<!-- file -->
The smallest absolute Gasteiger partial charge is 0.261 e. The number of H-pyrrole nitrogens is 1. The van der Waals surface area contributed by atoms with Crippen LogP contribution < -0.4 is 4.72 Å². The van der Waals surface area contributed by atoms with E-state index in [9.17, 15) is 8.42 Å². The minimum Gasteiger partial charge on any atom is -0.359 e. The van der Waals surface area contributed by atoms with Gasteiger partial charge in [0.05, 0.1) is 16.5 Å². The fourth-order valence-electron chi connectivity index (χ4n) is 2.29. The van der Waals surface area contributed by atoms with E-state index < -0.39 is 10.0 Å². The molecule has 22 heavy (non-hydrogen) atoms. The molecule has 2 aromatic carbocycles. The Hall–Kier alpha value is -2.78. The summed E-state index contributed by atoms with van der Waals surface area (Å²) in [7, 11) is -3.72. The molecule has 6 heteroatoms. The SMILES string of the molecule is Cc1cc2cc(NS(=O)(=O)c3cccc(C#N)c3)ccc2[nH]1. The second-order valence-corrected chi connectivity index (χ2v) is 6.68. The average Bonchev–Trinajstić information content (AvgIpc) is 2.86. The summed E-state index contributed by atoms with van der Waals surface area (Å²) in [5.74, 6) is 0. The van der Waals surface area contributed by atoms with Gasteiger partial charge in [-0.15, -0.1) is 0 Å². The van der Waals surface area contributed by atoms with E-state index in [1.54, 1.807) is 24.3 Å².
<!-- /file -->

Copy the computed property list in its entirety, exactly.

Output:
The smallest absolute Gasteiger partial charge is 0.261 e. The number of H-pyrrole nitrogens is 1. The van der Waals surface area contributed by atoms with Crippen LogP contribution < -0.4 is 4.72 Å². The van der Waals surface area contributed by atoms with E-state index in [9.17, 15) is 8.42 Å². The minimum Gasteiger partial charge on any atom is -0.359 e. The van der Waals surface area contributed by atoms with Gasteiger partial charge in [0.05, 0.1) is 16.5 Å². The fourth-order valence-electron chi connectivity index (χ4n) is 2.29. The van der Waals surface area contributed by atoms with E-state index < -0.39 is 10.0 Å². The molecule has 22 heavy (non-hydrogen) atoms. The molecule has 2 aromatic carbocycles. The Hall–Kier alpha value is -2.78. The summed E-state index contributed by atoms with van der Waals surface area (Å²) in [7, 11) is -3.72. The molecule has 6 heteroatoms. The SMILES string of the molecule is Cc1cc2cc(NS(=O)(=O)c3cccc(C#N)c3)ccc2[nH]1. The second-order valence-corrected chi connectivity index (χ2v) is 6.68. The average Bonchev–Trinajstić information content (AvgIpc) is 2.86. The summed E-state index contributed by atoms with van der Waals surface area (Å²) in [5.74, 6) is 0. The van der Waals surface area contributed by atoms with Gasteiger partial charge in [-0.15, -0.1) is 0 Å². The van der Waals surface area contributed by atoms with E-state index in [1.54, 1.807) is 24.3 Å².